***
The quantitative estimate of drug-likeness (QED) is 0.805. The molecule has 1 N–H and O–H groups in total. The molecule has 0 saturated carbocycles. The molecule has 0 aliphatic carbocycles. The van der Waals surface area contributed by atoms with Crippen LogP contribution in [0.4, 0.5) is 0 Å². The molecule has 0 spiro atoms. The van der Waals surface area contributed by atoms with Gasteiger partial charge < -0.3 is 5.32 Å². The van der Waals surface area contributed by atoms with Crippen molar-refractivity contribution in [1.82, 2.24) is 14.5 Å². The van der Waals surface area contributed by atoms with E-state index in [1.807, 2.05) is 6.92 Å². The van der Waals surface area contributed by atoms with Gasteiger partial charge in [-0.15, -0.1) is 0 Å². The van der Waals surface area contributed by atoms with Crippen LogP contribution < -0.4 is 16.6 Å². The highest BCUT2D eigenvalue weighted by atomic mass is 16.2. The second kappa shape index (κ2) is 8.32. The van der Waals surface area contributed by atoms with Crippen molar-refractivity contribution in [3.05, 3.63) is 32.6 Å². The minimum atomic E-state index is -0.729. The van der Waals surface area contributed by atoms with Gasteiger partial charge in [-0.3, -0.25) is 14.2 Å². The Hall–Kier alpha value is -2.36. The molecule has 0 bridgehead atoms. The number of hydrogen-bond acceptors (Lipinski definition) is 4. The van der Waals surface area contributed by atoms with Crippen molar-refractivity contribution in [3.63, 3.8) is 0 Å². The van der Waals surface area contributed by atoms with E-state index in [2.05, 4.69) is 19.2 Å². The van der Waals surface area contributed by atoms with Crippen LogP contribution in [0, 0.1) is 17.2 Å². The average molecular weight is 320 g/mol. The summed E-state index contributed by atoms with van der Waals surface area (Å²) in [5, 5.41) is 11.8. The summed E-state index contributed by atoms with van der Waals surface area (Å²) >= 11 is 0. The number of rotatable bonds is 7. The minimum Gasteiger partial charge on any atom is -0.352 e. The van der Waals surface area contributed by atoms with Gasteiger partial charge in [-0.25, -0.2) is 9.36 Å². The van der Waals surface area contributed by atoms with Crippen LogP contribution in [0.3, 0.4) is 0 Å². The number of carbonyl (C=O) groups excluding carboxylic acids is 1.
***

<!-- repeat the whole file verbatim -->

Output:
The quantitative estimate of drug-likeness (QED) is 0.805. The molecule has 1 N–H and O–H groups in total. The molecule has 0 saturated carbocycles. The molecule has 0 aliphatic carbocycles. The van der Waals surface area contributed by atoms with Crippen LogP contribution in [0.4, 0.5) is 0 Å². The molecule has 0 spiro atoms. The van der Waals surface area contributed by atoms with Gasteiger partial charge < -0.3 is 5.32 Å². The van der Waals surface area contributed by atoms with Crippen molar-refractivity contribution in [1.82, 2.24) is 14.5 Å². The van der Waals surface area contributed by atoms with E-state index in [1.807, 2.05) is 6.92 Å². The van der Waals surface area contributed by atoms with Gasteiger partial charge in [-0.15, -0.1) is 0 Å². The van der Waals surface area contributed by atoms with Crippen LogP contribution < -0.4 is 16.6 Å². The highest BCUT2D eigenvalue weighted by atomic mass is 16.2. The second kappa shape index (κ2) is 8.32. The van der Waals surface area contributed by atoms with Crippen molar-refractivity contribution in [3.05, 3.63) is 32.6 Å². The minimum atomic E-state index is -0.729. The van der Waals surface area contributed by atoms with Gasteiger partial charge in [-0.3, -0.25) is 14.2 Å². The Hall–Kier alpha value is -2.36. The molecule has 0 bridgehead atoms. The number of hydrogen-bond acceptors (Lipinski definition) is 4. The van der Waals surface area contributed by atoms with Crippen molar-refractivity contribution in [3.63, 3.8) is 0 Å². The van der Waals surface area contributed by atoms with E-state index in [2.05, 4.69) is 19.2 Å². The van der Waals surface area contributed by atoms with Crippen LogP contribution in [0, 0.1) is 17.2 Å². The average molecular weight is 320 g/mol. The summed E-state index contributed by atoms with van der Waals surface area (Å²) in [5, 5.41) is 11.8. The summed E-state index contributed by atoms with van der Waals surface area (Å²) >= 11 is 0. The number of rotatable bonds is 7. The minimum Gasteiger partial charge on any atom is -0.352 e. The van der Waals surface area contributed by atoms with Gasteiger partial charge in [-0.25, -0.2) is 9.36 Å². The van der Waals surface area contributed by atoms with Crippen LogP contribution in [0.3, 0.4) is 0 Å². The number of carbonyl (C=O) groups excluding carboxylic acids is 1.